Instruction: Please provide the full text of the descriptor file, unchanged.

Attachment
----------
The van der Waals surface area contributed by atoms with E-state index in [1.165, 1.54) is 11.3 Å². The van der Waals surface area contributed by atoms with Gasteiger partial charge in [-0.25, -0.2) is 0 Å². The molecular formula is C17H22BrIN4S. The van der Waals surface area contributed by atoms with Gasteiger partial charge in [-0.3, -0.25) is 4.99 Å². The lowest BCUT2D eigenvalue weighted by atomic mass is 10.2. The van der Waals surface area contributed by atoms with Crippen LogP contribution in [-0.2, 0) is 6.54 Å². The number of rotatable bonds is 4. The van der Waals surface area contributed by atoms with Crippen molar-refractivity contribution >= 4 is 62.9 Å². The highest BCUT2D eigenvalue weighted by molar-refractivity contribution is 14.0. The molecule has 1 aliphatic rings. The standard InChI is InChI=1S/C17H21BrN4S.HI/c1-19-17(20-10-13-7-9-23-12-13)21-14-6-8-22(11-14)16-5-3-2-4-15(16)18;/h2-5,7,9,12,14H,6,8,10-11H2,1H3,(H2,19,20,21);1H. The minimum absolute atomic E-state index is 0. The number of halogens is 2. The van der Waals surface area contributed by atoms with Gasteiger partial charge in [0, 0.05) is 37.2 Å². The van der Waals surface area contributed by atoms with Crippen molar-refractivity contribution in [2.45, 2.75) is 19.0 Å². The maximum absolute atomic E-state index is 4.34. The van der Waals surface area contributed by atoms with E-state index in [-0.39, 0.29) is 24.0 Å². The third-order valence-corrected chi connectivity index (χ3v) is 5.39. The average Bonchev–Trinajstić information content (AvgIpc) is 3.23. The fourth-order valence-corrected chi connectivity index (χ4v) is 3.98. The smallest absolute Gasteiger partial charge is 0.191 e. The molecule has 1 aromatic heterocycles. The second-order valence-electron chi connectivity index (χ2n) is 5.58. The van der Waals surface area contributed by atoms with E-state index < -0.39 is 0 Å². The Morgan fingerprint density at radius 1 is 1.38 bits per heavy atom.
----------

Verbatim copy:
The van der Waals surface area contributed by atoms with E-state index in [1.165, 1.54) is 11.3 Å². The van der Waals surface area contributed by atoms with Gasteiger partial charge in [-0.25, -0.2) is 0 Å². The molecular formula is C17H22BrIN4S. The van der Waals surface area contributed by atoms with Gasteiger partial charge in [-0.3, -0.25) is 4.99 Å². The lowest BCUT2D eigenvalue weighted by atomic mass is 10.2. The van der Waals surface area contributed by atoms with Crippen LogP contribution in [-0.2, 0) is 6.54 Å². The number of rotatable bonds is 4. The van der Waals surface area contributed by atoms with Crippen molar-refractivity contribution >= 4 is 62.9 Å². The highest BCUT2D eigenvalue weighted by molar-refractivity contribution is 14.0. The molecule has 1 aliphatic rings. The standard InChI is InChI=1S/C17H21BrN4S.HI/c1-19-17(20-10-13-7-9-23-12-13)21-14-6-8-22(11-14)16-5-3-2-4-15(16)18;/h2-5,7,9,12,14H,6,8,10-11H2,1H3,(H2,19,20,21);1H. The minimum absolute atomic E-state index is 0. The number of halogens is 2. The van der Waals surface area contributed by atoms with Gasteiger partial charge in [0, 0.05) is 37.2 Å². The van der Waals surface area contributed by atoms with Crippen molar-refractivity contribution in [2.45, 2.75) is 19.0 Å². The maximum absolute atomic E-state index is 4.34. The van der Waals surface area contributed by atoms with E-state index in [-0.39, 0.29) is 24.0 Å². The third-order valence-corrected chi connectivity index (χ3v) is 5.39. The average Bonchev–Trinajstić information content (AvgIpc) is 3.23. The fourth-order valence-corrected chi connectivity index (χ4v) is 3.98. The smallest absolute Gasteiger partial charge is 0.191 e. The molecule has 1 aromatic heterocycles. The second-order valence-electron chi connectivity index (χ2n) is 5.58. The van der Waals surface area contributed by atoms with E-state index < -0.39 is 0 Å². The Morgan fingerprint density at radius 1 is 1.38 bits per heavy atom.